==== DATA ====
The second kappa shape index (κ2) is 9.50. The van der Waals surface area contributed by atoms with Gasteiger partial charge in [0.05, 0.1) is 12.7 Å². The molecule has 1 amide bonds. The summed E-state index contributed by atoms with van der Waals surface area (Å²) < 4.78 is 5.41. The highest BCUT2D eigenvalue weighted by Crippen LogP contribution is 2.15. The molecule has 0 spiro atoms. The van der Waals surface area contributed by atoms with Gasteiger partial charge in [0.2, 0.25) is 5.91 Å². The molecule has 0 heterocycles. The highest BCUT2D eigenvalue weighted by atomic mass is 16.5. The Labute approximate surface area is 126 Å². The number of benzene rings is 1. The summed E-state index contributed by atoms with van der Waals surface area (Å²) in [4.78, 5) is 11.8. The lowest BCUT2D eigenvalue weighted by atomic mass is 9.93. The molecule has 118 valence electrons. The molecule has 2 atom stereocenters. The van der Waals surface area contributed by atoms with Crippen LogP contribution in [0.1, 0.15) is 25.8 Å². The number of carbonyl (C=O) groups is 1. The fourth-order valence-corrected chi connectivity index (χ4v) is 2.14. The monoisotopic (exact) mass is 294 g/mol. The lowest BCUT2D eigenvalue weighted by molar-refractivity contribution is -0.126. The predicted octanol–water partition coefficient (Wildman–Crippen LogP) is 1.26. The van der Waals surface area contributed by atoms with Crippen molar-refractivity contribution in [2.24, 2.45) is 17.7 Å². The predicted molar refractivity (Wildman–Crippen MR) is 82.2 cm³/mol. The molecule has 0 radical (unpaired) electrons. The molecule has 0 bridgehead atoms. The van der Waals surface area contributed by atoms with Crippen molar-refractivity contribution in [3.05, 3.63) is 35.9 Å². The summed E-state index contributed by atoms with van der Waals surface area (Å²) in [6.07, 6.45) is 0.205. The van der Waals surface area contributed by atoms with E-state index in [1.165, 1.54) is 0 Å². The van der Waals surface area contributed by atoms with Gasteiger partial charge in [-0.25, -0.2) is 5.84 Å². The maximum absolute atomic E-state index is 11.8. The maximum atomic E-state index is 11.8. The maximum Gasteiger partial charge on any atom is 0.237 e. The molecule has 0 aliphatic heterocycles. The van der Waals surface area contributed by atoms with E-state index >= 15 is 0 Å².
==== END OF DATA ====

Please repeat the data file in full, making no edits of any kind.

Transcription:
The second kappa shape index (κ2) is 9.50. The van der Waals surface area contributed by atoms with Gasteiger partial charge in [0.05, 0.1) is 12.7 Å². The molecule has 1 amide bonds. The summed E-state index contributed by atoms with van der Waals surface area (Å²) < 4.78 is 5.41. The highest BCUT2D eigenvalue weighted by Crippen LogP contribution is 2.15. The molecule has 0 spiro atoms. The van der Waals surface area contributed by atoms with Gasteiger partial charge in [0.2, 0.25) is 5.91 Å². The molecule has 0 heterocycles. The highest BCUT2D eigenvalue weighted by atomic mass is 16.5. The Labute approximate surface area is 126 Å². The number of benzene rings is 1. The summed E-state index contributed by atoms with van der Waals surface area (Å²) in [4.78, 5) is 11.8. The lowest BCUT2D eigenvalue weighted by atomic mass is 9.93. The molecule has 118 valence electrons. The molecule has 2 atom stereocenters. The van der Waals surface area contributed by atoms with Crippen LogP contribution in [0.1, 0.15) is 25.8 Å². The number of carbonyl (C=O) groups is 1. The fourth-order valence-corrected chi connectivity index (χ4v) is 2.14. The monoisotopic (exact) mass is 294 g/mol. The lowest BCUT2D eigenvalue weighted by molar-refractivity contribution is -0.126. The predicted octanol–water partition coefficient (Wildman–Crippen LogP) is 1.26. The van der Waals surface area contributed by atoms with Crippen molar-refractivity contribution in [2.24, 2.45) is 17.7 Å². The predicted molar refractivity (Wildman–Crippen MR) is 82.2 cm³/mol. The molecule has 0 radical (unpaired) electrons. The molecule has 0 bridgehead atoms. The van der Waals surface area contributed by atoms with Crippen molar-refractivity contribution in [3.05, 3.63) is 35.9 Å². The summed E-state index contributed by atoms with van der Waals surface area (Å²) in [6.07, 6.45) is 0.205. The van der Waals surface area contributed by atoms with E-state index in [1.165, 1.54) is 0 Å². The van der Waals surface area contributed by atoms with Gasteiger partial charge in [-0.25, -0.2) is 5.84 Å². The maximum absolute atomic E-state index is 11.8. The maximum atomic E-state index is 11.8. The maximum Gasteiger partial charge on any atom is 0.237 e. The molecule has 0 aliphatic heterocycles. The van der Waals surface area contributed by atoms with E-state index >= 15 is 0 Å².